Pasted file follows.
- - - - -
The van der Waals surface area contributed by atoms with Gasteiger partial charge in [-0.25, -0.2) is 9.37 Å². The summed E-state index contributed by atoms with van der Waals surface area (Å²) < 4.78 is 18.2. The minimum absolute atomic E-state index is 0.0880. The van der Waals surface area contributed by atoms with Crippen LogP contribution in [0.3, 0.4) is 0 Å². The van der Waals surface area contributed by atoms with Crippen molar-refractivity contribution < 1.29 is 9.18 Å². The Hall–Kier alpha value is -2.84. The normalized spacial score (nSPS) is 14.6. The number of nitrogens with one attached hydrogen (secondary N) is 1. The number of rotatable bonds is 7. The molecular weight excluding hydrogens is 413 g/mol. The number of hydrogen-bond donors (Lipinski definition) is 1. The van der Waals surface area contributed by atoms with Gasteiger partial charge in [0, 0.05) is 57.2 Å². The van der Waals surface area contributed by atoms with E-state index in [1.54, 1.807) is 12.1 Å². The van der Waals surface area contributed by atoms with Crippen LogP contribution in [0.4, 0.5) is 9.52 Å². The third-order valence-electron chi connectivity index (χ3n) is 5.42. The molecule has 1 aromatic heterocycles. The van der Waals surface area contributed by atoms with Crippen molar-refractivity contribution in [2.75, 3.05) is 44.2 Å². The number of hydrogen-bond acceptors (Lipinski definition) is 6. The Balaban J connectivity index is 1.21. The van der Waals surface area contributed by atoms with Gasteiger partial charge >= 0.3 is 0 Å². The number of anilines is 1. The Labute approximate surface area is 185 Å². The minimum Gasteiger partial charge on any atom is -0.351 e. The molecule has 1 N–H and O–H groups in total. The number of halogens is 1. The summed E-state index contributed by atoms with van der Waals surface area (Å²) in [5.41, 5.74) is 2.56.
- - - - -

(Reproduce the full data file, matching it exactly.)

The van der Waals surface area contributed by atoms with Gasteiger partial charge in [-0.25, -0.2) is 9.37 Å². The summed E-state index contributed by atoms with van der Waals surface area (Å²) < 4.78 is 18.2. The minimum absolute atomic E-state index is 0.0880. The van der Waals surface area contributed by atoms with Crippen LogP contribution in [0.3, 0.4) is 0 Å². The van der Waals surface area contributed by atoms with Crippen molar-refractivity contribution < 1.29 is 9.18 Å². The Hall–Kier alpha value is -2.84. The normalized spacial score (nSPS) is 14.6. The number of nitrogens with one attached hydrogen (secondary N) is 1. The number of rotatable bonds is 7. The molecular weight excluding hydrogens is 413 g/mol. The number of hydrogen-bond donors (Lipinski definition) is 1. The van der Waals surface area contributed by atoms with Gasteiger partial charge in [0, 0.05) is 57.2 Å². The van der Waals surface area contributed by atoms with E-state index in [1.54, 1.807) is 12.1 Å². The van der Waals surface area contributed by atoms with Crippen LogP contribution in [0.4, 0.5) is 9.52 Å². The third-order valence-electron chi connectivity index (χ3n) is 5.42. The molecule has 1 aromatic heterocycles. The van der Waals surface area contributed by atoms with Crippen molar-refractivity contribution in [2.75, 3.05) is 44.2 Å². The number of hydrogen-bond acceptors (Lipinski definition) is 6. The Balaban J connectivity index is 1.21. The van der Waals surface area contributed by atoms with Gasteiger partial charge >= 0.3 is 0 Å². The number of anilines is 1. The Labute approximate surface area is 185 Å². The minimum Gasteiger partial charge on any atom is -0.351 e. The molecule has 1 N–H and O–H groups in total. The number of halogens is 1. The summed E-state index contributed by atoms with van der Waals surface area (Å²) in [5.41, 5.74) is 2.56.